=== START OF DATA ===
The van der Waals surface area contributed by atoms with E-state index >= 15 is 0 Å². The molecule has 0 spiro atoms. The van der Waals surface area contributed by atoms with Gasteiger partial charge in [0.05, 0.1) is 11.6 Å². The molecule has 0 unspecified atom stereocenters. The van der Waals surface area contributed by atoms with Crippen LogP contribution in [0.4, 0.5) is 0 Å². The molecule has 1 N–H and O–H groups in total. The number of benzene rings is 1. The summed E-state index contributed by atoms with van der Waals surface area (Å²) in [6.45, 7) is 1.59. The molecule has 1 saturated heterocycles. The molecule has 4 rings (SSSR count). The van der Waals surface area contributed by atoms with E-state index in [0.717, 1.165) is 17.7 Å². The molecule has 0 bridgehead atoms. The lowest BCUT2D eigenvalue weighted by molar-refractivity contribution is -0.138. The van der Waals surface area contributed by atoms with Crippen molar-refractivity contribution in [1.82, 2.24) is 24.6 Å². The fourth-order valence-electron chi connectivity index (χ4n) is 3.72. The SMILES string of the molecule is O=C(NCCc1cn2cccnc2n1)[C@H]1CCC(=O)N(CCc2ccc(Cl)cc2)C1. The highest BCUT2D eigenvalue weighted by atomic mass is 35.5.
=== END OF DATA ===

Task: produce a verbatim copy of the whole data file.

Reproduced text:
The van der Waals surface area contributed by atoms with E-state index >= 15 is 0 Å². The molecule has 0 spiro atoms. The van der Waals surface area contributed by atoms with Gasteiger partial charge in [0.05, 0.1) is 11.6 Å². The molecule has 0 unspecified atom stereocenters. The van der Waals surface area contributed by atoms with Crippen LogP contribution in [0.4, 0.5) is 0 Å². The molecule has 1 N–H and O–H groups in total. The number of benzene rings is 1. The summed E-state index contributed by atoms with van der Waals surface area (Å²) in [6.45, 7) is 1.59. The molecule has 1 saturated heterocycles. The molecule has 4 rings (SSSR count). The van der Waals surface area contributed by atoms with E-state index in [0.717, 1.165) is 17.7 Å². The molecule has 0 bridgehead atoms. The lowest BCUT2D eigenvalue weighted by molar-refractivity contribution is -0.138. The van der Waals surface area contributed by atoms with Crippen molar-refractivity contribution in [1.82, 2.24) is 24.6 Å². The fourth-order valence-electron chi connectivity index (χ4n) is 3.72. The SMILES string of the molecule is O=C(NCCc1cn2cccnc2n1)[C@H]1CCC(=O)N(CCc2ccc(Cl)cc2)C1. The highest BCUT2D eigenvalue weighted by atomic mass is 35.5.